logo
logo

GAAPP is pleased to announce their support of the new and innovative Program I‑START (Integrated Solutions for Targeted AlleRgy Treatment) developed together with  Stallergenes Greer.

I‑START aims to improve access to information about appropriate medical care for people living with respiratory allergies.

It was developed on the principle that people suffering from respiratory allergies face multiple barriers to optimal medical care, including under-diagnosis, poor recognition of the impact of allergy on their health and daily lives, and limited awareness of available treatment options.

I‑START consequently aims to improve the care of those living with respiratory allergies by:

  • Connecting and empowering all relevant stakeholders.
  • Providing access to up‑to‑date and relevant information.

 

To learn more about the programme, please access the webpage:

http://www.facingallergies.com/istart/

European Health Forum Gastein 2015

The Commission of the EU defined three pillars: effectiveness, accessibility and resilience of health systems. Increasing accessibility to healthcare is one of the main parts of the EU agenda for health systems.

There are three identified areas to support Member States towards increasing accessibility:

  1. Optimal implementation of the cross-border healthcare directive;
  2. Health workforce planning
  3. Access to safe, effective and innovative medicines.

Mr. Vytenis Andriukaitis, Commissioner for Health and food safety, spoke at the European Health Forum in Bad Gastein about the view and the actions the Commission has taken and is still working on. The Commission defines access to healthcare as the capacity of a healthcare system to reach the population, without excluding part of it from receiving healthcare services.

What means accessibility?

Accessibility has many aspects – it includes infrastructure, pricing and reimbursement, health workforce, waiting times and others.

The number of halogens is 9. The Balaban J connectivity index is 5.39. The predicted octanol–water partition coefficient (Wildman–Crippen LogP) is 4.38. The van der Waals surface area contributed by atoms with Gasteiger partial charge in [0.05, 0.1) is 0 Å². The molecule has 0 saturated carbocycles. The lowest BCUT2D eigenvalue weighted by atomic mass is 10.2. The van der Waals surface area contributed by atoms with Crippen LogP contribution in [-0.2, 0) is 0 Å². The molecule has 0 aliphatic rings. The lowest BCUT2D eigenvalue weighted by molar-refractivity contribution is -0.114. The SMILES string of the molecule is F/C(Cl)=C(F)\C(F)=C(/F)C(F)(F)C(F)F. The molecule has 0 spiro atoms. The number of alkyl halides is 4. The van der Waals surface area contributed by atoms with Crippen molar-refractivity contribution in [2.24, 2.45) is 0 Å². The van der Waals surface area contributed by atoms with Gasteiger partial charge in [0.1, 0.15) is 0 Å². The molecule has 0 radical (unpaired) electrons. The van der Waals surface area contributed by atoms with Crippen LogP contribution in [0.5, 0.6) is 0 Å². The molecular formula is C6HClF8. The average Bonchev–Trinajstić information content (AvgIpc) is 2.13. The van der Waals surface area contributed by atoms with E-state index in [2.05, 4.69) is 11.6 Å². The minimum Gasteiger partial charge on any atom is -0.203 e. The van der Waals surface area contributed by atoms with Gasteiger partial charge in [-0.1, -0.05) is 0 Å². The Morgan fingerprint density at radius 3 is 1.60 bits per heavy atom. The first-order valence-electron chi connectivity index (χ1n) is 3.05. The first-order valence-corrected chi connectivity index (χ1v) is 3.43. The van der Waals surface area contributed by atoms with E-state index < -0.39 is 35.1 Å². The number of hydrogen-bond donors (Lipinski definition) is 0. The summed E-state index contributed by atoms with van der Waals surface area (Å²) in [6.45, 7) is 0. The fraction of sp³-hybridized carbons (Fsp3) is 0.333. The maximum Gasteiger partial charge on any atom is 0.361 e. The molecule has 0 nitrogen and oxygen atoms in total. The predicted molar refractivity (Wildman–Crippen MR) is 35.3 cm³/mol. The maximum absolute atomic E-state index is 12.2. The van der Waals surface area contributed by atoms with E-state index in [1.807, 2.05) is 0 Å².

The department of health is cooperating with experts, stakeholders, professionals and politicians to improve knowledge on access to healthcare and its measurement. It participates in discussions within the Stakeholder Partnership launched by patients' organizations and the EP interest group on access to healthcare. In addition, work is starting on a pilot project on access to healthcare in rural areas.

The Commissioner stated: “I am pleased that a preliminary opinion is now open for public consultation – and I would invite you all to read it and to contribute with your ideas and analysis.” He expressed his hopes that in future, the EU and the Member States should be better able to identify access-related problems and take early action to resolve such problems.

Directive on cross-border healthcare

One of the 3 actions to improve accessibility to healthcare is:

Optimal implementation of the Directive on Cross-border Healthcare

Few weeks ago, the Commission published a first implementation report which identifies major obstacles such as low reimbursement tariffs and burdensome prior authorization systems. These barriers prevent patients from using their rights to cross-border healthcare. There is a clear need to enhance information on cross-border healthcare, because only a low number of citizens are aware of their rights. Commissioner Andriukaitis: “I have discussed this report with Ministers and I called on Member States to eliminate these obstacles and underlined the need to enhance information to citizens on their rights to cross-border healthcare.” The Commission will take appropriate action for ensuring the correctness of the Directive’s transposition into national law so that all citizens in all 28 EU countries are able to benefit.